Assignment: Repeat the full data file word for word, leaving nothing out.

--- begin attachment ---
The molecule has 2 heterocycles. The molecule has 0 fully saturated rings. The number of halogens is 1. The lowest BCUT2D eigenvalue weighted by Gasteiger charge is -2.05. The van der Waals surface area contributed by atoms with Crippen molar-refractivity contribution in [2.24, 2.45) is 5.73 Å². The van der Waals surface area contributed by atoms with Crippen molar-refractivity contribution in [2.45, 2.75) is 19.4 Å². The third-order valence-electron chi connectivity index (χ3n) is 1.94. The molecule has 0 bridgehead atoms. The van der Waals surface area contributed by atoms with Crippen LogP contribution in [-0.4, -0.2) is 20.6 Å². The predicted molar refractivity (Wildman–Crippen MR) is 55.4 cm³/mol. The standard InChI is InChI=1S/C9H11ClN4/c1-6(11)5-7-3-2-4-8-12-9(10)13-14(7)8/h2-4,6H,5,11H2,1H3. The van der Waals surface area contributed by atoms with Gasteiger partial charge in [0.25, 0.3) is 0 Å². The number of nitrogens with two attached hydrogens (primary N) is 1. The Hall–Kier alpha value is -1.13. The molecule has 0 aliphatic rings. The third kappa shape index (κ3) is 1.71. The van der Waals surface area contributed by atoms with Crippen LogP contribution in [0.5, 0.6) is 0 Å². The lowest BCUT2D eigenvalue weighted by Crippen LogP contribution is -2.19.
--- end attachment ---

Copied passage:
The molecule has 2 heterocycles. The molecule has 0 fully saturated rings. The number of halogens is 1. The lowest BCUT2D eigenvalue weighted by Gasteiger charge is -2.05. The van der Waals surface area contributed by atoms with Crippen molar-refractivity contribution in [2.24, 2.45) is 5.73 Å². The van der Waals surface area contributed by atoms with Crippen molar-refractivity contribution in [2.45, 2.75) is 19.4 Å². The third-order valence-electron chi connectivity index (χ3n) is 1.94. The molecule has 0 bridgehead atoms. The van der Waals surface area contributed by atoms with Crippen LogP contribution in [-0.4, -0.2) is 20.6 Å². The predicted molar refractivity (Wildman–Crippen MR) is 55.4 cm³/mol. The standard InChI is InChI=1S/C9H11ClN4/c1-6(11)5-7-3-2-4-8-12-9(10)13-14(7)8/h2-4,6H,5,11H2,1H3. The van der Waals surface area contributed by atoms with Gasteiger partial charge in [0.25, 0.3) is 0 Å². The number of nitrogens with two attached hydrogens (primary N) is 1. The Hall–Kier alpha value is -1.13. The molecule has 0 aliphatic rings. The third kappa shape index (κ3) is 1.71. The van der Waals surface area contributed by atoms with Crippen LogP contribution in [0.5, 0.6) is 0 Å². The lowest BCUT2D eigenvalue weighted by Crippen LogP contribution is -2.19.